Gary Bennett is a contemporary emotive artist, supported by the Isle of Man Arts Council, who takes his inspiration from his life’s journey.
The process of art for me was continuously gathering visual information based on what I was exposed to, pre digital recording media, during the time dubbed the “Troubles” which were etched on my mind it followed that I was inspired to produce this body of work. Art with a powerful narrative that runs through a scarcely travelled genre in the Fine Art world today.
Gary believes that creating images and sculptures inspired by how he feels about his experiences in the military, feelings from terrible loss to pride in a nation, produces a more powerful message and provokes the viewer into thought as opposed to painting from photos, merely creating a recording, as we are desensitised to violence by the many forms of media today, a recording although important in his mind, is overworked. Gary’s subtle but strong images have attracted the attention of military associations and charities, one such military association, namely the British Nuclear Test Veterans Association, produced a magazine article about Gary and his work. Through having dialogue with their representative it was clear that it is that very understanding of how it feels as a soldier serving in a harsh working environment and how he translates that information into images is what makes Gary a vehicle of mass communication, a window into a world of the serving soldier and one that sometimes the price of that service to all can be everything.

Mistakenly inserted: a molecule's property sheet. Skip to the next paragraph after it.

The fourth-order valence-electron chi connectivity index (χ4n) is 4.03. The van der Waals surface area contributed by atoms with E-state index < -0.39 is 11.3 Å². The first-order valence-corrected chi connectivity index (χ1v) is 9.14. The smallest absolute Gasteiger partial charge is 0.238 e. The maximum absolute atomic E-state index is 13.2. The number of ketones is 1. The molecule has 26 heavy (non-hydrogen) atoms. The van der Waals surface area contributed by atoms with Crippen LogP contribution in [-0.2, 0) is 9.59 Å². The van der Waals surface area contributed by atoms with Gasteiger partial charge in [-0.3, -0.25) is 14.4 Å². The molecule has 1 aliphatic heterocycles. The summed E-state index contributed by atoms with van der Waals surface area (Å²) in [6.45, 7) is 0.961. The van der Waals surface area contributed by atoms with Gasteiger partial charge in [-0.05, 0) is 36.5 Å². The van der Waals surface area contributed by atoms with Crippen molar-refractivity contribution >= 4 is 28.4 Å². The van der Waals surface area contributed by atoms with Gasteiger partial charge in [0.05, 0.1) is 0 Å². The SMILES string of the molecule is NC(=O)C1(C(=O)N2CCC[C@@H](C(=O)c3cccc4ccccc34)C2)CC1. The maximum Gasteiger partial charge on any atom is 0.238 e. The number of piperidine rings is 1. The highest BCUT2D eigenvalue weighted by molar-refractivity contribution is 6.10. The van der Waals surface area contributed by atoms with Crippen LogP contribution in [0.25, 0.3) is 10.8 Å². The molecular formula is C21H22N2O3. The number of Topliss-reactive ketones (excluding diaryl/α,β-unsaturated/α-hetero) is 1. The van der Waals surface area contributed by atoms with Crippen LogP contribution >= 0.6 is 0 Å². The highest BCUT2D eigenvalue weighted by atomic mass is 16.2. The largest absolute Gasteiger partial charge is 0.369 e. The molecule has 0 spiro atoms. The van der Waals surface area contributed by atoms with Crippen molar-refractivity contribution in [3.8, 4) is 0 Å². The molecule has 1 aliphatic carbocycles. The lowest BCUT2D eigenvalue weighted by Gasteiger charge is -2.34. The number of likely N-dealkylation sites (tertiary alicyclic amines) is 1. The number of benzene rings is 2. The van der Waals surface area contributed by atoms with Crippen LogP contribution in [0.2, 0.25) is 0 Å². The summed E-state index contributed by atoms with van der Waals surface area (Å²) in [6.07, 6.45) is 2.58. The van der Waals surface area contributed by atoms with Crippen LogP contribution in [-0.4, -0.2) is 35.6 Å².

“My work has drawn the attention of the British Nuclear Test Veterans Association (BNTVA) and they have accepted me as their official artist and have arranged for my work to go on tour to help promote their association starting in Coventry as a preview for veterans and their supporters in May 2013 followed by the premier in Oxford Street London in June 2013 where a private viewing will take place in Parliament of some of the collection.
This is a great honour for me and privilege to support a worthy association as I feel their service was one of the harshest working environments that our soldiers have encountered on duty in the later part of the 20th century.”